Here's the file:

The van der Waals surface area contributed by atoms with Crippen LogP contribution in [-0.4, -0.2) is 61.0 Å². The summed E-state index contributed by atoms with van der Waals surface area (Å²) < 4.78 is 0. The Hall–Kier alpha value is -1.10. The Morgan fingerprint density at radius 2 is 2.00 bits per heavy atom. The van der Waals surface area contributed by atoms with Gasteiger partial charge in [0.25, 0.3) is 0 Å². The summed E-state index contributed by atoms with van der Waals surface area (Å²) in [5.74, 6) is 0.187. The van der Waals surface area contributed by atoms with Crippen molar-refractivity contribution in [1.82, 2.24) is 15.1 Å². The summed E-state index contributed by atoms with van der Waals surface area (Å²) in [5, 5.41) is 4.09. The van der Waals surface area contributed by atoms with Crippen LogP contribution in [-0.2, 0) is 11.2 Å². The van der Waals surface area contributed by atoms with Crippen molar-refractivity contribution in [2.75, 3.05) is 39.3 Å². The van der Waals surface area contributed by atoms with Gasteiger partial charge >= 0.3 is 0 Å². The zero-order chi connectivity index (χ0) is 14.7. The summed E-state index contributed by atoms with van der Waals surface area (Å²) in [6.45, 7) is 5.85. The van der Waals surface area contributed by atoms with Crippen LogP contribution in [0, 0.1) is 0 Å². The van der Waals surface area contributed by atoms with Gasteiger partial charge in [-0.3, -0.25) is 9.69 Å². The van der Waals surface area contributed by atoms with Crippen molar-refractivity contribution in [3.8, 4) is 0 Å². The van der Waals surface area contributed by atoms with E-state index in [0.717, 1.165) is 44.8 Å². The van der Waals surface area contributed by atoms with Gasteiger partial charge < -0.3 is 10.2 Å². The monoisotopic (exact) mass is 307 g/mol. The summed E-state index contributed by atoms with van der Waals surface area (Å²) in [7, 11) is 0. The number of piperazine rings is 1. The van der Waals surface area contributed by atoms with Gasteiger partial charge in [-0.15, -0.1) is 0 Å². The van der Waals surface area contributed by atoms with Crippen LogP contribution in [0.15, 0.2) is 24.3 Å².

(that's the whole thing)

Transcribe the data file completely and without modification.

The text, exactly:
The van der Waals surface area contributed by atoms with Crippen LogP contribution in [-0.4, -0.2) is 61.0 Å². The summed E-state index contributed by atoms with van der Waals surface area (Å²) < 4.78 is 0. The Hall–Kier alpha value is -1.10. The Morgan fingerprint density at radius 2 is 2.00 bits per heavy atom. The van der Waals surface area contributed by atoms with Gasteiger partial charge in [0.25, 0.3) is 0 Å². The summed E-state index contributed by atoms with van der Waals surface area (Å²) in [5.74, 6) is 0.187. The van der Waals surface area contributed by atoms with Crippen molar-refractivity contribution in [1.82, 2.24) is 15.1 Å². The summed E-state index contributed by atoms with van der Waals surface area (Å²) in [5, 5.41) is 4.09. The van der Waals surface area contributed by atoms with Crippen LogP contribution in [-0.2, 0) is 11.2 Å². The van der Waals surface area contributed by atoms with Crippen molar-refractivity contribution in [2.75, 3.05) is 39.3 Å². The van der Waals surface area contributed by atoms with Gasteiger partial charge >= 0.3 is 0 Å². The zero-order chi connectivity index (χ0) is 14.7. The summed E-state index contributed by atoms with van der Waals surface area (Å²) in [6.45, 7) is 5.85. The van der Waals surface area contributed by atoms with Crippen LogP contribution in [0, 0.1) is 0 Å². The van der Waals surface area contributed by atoms with Gasteiger partial charge in [-0.3, -0.25) is 9.69 Å². The van der Waals surface area contributed by atoms with Crippen molar-refractivity contribution in [3.8, 4) is 0 Å². The van der Waals surface area contributed by atoms with E-state index in [0.717, 1.165) is 44.8 Å². The van der Waals surface area contributed by atoms with Gasteiger partial charge < -0.3 is 10.2 Å². The monoisotopic (exact) mass is 307 g/mol. The summed E-state index contributed by atoms with van der Waals surface area (Å²) in [7, 11) is 0. The number of piperazine rings is 1. The van der Waals surface area contributed by atoms with Gasteiger partial charge in [-0.15, -0.1) is 0 Å². The van der Waals surface area contributed by atoms with Crippen LogP contribution in [0.15, 0.2) is 24.3 Å².